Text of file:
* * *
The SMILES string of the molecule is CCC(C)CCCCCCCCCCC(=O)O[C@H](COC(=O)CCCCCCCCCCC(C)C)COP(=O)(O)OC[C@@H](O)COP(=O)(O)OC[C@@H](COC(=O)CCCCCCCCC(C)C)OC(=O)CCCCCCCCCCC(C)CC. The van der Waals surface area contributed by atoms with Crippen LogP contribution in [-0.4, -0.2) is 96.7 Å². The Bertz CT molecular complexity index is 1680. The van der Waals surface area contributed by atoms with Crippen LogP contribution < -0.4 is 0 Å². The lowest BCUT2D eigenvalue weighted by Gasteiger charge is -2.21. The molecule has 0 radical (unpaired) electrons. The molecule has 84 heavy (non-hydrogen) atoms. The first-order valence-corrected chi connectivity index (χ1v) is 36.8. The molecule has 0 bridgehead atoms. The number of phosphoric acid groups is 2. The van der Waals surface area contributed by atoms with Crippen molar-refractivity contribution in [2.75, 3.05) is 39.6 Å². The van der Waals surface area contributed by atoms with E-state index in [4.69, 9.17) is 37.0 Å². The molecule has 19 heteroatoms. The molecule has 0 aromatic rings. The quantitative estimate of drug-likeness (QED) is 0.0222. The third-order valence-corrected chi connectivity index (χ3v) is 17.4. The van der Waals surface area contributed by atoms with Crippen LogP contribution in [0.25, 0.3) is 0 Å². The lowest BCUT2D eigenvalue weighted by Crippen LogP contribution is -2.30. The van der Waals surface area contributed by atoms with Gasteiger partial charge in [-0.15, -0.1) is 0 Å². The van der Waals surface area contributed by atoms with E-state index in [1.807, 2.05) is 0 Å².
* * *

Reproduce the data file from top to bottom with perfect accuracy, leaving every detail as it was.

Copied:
The SMILES string of the molecule is CCC(C)CCCCCCCCCCC(=O)O[C@H](COC(=O)CCCCCCCCCCC(C)C)COP(=O)(O)OC[C@@H](O)COP(=O)(O)OC[C@@H](COC(=O)CCCCCCCCC(C)C)OC(=O)CCCCCCCCCCC(C)CC. The van der Waals surface area contributed by atoms with Crippen LogP contribution in [-0.4, -0.2) is 96.7 Å². The Bertz CT molecular complexity index is 1680. The van der Waals surface area contributed by atoms with Crippen LogP contribution < -0.4 is 0 Å². The lowest BCUT2D eigenvalue weighted by Gasteiger charge is -2.21. The molecule has 0 radical (unpaired) electrons. The molecule has 84 heavy (non-hydrogen) atoms. The first-order valence-corrected chi connectivity index (χ1v) is 36.8. The molecule has 0 bridgehead atoms. The number of phosphoric acid groups is 2. The van der Waals surface area contributed by atoms with Crippen molar-refractivity contribution in [2.75, 3.05) is 39.6 Å². The van der Waals surface area contributed by atoms with E-state index in [4.69, 9.17) is 37.0 Å². The molecule has 19 heteroatoms. The molecule has 0 aromatic rings. The quantitative estimate of drug-likeness (QED) is 0.0222. The third-order valence-corrected chi connectivity index (χ3v) is 17.4. The van der Waals surface area contributed by atoms with Crippen LogP contribution in [0.25, 0.3) is 0 Å². The lowest BCUT2D eigenvalue weighted by Crippen LogP contribution is -2.30. The van der Waals surface area contributed by atoms with Gasteiger partial charge in [-0.15, -0.1) is 0 Å². The van der Waals surface area contributed by atoms with E-state index in [1.807, 2.05) is 0 Å².